The MBTA acknowledged in court
yesterday that its CharlieTicket system is vulnerable to fraud,
validating a key finding of three MIT students who drew attention to
the security problems as part of a class project.
admission came during a hearing at which a federal judge lifted a
10-day order barring the students from talking about their findings and
denied the MBTA's request to keep them silent about the most sensitive
parts of their research for five months.
The Massachusetts Bay
Transportation Authority had previously declined to say whether its
fare system was vulnerable, and one of the students who raised the
issues said they were treated like pranksters for their attempts to
unmask the problems.
"It's good that they've at least
acknowledged that," Zack Anderson said in a telephone interview after
yester day's hearing. "The issues really do need to be fixed."
10-day order was granted by another federal judge earlier this month
just before the students were scheduled to give a talk called "anatomy
of a subway hack" at a hackers convention in Las Vegas. In an online
advertisement for their presentation, the students said they could
provide hackers with "free rides for life."
representing the MBTA, Ieuan G. Mahony, and T general manager Daniel A.
Grabauskas said the agency will now try to meet with the students in
hopes of learning more about their research - a much more conciliatory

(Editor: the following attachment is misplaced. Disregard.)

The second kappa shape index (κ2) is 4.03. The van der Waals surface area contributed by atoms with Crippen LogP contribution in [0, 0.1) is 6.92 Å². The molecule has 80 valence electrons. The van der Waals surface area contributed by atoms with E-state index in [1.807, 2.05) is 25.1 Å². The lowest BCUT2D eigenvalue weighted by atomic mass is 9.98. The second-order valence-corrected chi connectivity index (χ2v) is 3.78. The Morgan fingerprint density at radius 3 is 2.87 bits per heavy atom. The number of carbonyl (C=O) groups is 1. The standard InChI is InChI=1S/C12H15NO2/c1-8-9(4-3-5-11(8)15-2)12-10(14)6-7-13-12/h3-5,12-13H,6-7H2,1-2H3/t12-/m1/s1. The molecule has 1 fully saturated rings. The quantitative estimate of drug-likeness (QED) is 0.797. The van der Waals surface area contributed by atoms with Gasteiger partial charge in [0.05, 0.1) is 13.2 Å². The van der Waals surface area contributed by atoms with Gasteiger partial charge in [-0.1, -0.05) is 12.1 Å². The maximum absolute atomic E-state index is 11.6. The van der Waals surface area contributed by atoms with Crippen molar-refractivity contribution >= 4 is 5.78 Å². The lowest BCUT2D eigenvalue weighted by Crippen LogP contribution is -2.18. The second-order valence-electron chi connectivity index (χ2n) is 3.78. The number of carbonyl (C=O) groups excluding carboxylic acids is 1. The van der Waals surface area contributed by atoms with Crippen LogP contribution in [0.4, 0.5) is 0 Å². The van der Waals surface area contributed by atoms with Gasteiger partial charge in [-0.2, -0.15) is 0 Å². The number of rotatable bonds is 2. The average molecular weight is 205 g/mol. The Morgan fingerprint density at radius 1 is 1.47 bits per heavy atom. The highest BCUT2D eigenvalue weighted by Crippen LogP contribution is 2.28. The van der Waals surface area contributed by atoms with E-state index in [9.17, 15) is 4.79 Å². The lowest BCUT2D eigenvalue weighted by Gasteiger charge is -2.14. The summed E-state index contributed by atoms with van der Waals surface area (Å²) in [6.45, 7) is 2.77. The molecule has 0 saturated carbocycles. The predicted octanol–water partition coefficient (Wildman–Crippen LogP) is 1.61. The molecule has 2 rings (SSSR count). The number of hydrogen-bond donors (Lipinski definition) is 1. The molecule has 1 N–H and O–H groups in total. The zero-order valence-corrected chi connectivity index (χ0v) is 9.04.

approach than it had taken over the previous two weeks. Civil liberties
groups and Internet technology buffs have been watching the case
closely for its possible ramifications on the limitations of free
speech as it relates to electronic security.
"I hope it gives
people comfort that they can do security research . . . without fear
that they're going to be dragged into federal court and gagged," said
Cindy Cohn, legal director for the Electronic Frontier Foundation,
which is representing the students.
At the same time, MBTA riders have been wondering how vulnerable the electronic fare system is.
officials and Anderson say the problems with the paper CharlieTicket
are correctable and do not require scrapping the system.
to the MBTA, fewer than a third of riders use the CharlieTicket - a
paper ticket sold at most T stations. The card's magnetic strip is not
encrypted and is possible to clone using easily available equipment,
according to the MIT students.
The MBTA did not acknowledge any
security flaws with the more popular plastic CharlieCard, used by 70
percent of riders, though the MIT students argue that the card may be
vulnerable, too. The CharlieCard contains a Radio Frequency
Identification chip that provides a higher level of security, but still
can be cloned or forged, according to the students.Continued...